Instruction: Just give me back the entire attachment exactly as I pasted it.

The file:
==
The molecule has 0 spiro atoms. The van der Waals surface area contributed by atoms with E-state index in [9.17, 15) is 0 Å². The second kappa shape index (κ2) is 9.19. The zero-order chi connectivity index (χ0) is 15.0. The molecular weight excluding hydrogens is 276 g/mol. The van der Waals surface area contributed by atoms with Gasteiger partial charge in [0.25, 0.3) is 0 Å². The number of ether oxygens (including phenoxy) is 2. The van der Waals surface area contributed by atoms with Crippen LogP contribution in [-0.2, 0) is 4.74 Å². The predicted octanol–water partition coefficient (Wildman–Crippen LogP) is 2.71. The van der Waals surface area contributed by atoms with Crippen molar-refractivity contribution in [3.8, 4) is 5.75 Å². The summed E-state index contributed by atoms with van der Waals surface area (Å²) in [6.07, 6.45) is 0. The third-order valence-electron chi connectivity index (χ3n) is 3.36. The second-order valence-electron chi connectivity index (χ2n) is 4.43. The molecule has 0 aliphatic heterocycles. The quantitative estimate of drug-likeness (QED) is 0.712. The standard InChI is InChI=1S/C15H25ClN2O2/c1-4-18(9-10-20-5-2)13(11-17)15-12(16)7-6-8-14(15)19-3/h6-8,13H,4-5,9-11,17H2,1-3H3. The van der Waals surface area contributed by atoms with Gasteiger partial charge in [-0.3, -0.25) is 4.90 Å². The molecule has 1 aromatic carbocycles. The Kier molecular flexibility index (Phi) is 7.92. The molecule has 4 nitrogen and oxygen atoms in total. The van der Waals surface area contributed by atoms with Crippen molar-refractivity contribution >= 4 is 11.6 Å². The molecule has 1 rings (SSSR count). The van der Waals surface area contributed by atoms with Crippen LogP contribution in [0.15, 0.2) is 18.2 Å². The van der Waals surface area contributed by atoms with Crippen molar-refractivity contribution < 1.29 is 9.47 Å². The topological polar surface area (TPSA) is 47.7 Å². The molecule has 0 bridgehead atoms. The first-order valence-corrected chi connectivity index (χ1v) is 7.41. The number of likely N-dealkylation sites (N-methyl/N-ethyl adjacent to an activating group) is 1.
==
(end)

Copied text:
The molecule has 0 spiro atoms. The van der Waals surface area contributed by atoms with E-state index in [9.17, 15) is 0 Å². The second kappa shape index (κ2) is 9.19. The zero-order chi connectivity index (χ0) is 15.0. The molecular weight excluding hydrogens is 276 g/mol. The van der Waals surface area contributed by atoms with Gasteiger partial charge in [0.25, 0.3) is 0 Å². The number of ether oxygens (including phenoxy) is 2. The van der Waals surface area contributed by atoms with Crippen LogP contribution in [-0.2, 0) is 4.74 Å². The predicted octanol–water partition coefficient (Wildman–Crippen LogP) is 2.71. The van der Waals surface area contributed by atoms with Crippen molar-refractivity contribution in [3.8, 4) is 5.75 Å². The summed E-state index contributed by atoms with van der Waals surface area (Å²) in [6.07, 6.45) is 0. The third-order valence-electron chi connectivity index (χ3n) is 3.36. The second-order valence-electron chi connectivity index (χ2n) is 4.43. The molecule has 0 aliphatic heterocycles. The quantitative estimate of drug-likeness (QED) is 0.712. The standard InChI is InChI=1S/C15H25ClN2O2/c1-4-18(9-10-20-5-2)13(11-17)15-12(16)7-6-8-14(15)19-3/h6-8,13H,4-5,9-11,17H2,1-3H3. The van der Waals surface area contributed by atoms with Gasteiger partial charge in [-0.3, -0.25) is 4.90 Å². The molecule has 1 aromatic carbocycles. The Kier molecular flexibility index (Phi) is 7.92. The molecule has 4 nitrogen and oxygen atoms in total. The van der Waals surface area contributed by atoms with Crippen molar-refractivity contribution >= 4 is 11.6 Å². The molecule has 1 rings (SSSR count). The van der Waals surface area contributed by atoms with Crippen LogP contribution in [0.15, 0.2) is 18.2 Å². The van der Waals surface area contributed by atoms with Crippen molar-refractivity contribution < 1.29 is 9.47 Å². The topological polar surface area (TPSA) is 47.7 Å². The molecule has 0 bridgehead atoms. The first-order valence-corrected chi connectivity index (χ1v) is 7.41. The number of likely N-dealkylation sites (N-methyl/N-ethyl adjacent to an activating group) is 1.